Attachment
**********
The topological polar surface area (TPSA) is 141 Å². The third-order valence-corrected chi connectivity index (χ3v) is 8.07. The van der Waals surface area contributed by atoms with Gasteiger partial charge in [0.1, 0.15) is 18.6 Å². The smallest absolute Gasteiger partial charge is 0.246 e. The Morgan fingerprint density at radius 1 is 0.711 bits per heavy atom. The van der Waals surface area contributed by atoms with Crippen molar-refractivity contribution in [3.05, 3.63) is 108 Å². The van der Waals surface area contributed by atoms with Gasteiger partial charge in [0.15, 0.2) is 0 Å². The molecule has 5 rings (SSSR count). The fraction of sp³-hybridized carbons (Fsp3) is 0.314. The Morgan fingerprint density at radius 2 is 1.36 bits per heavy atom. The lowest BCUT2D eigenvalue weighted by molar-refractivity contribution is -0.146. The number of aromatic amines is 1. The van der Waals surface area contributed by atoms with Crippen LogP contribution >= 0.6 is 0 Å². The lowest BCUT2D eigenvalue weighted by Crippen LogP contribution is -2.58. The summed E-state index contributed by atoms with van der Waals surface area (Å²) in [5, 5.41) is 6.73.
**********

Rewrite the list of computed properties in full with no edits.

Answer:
The topological polar surface area (TPSA) is 141 Å². The third-order valence-corrected chi connectivity index (χ3v) is 8.07. The van der Waals surface area contributed by atoms with Gasteiger partial charge in [0.1, 0.15) is 18.6 Å². The smallest absolute Gasteiger partial charge is 0.246 e. The Morgan fingerprint density at radius 1 is 0.711 bits per heavy atom. The van der Waals surface area contributed by atoms with Crippen molar-refractivity contribution in [3.05, 3.63) is 108 Å². The van der Waals surface area contributed by atoms with Gasteiger partial charge in [0.15, 0.2) is 0 Å². The molecule has 5 rings (SSSR count). The fraction of sp³-hybridized carbons (Fsp3) is 0.314. The Morgan fingerprint density at radius 2 is 1.36 bits per heavy atom. The lowest BCUT2D eigenvalue weighted by molar-refractivity contribution is -0.146. The number of aromatic amines is 1. The van der Waals surface area contributed by atoms with Crippen LogP contribution >= 0.6 is 0 Å². The lowest BCUT2D eigenvalue weighted by Crippen LogP contribution is -2.58. The summed E-state index contributed by atoms with van der Waals surface area (Å²) in [5, 5.41) is 6.73.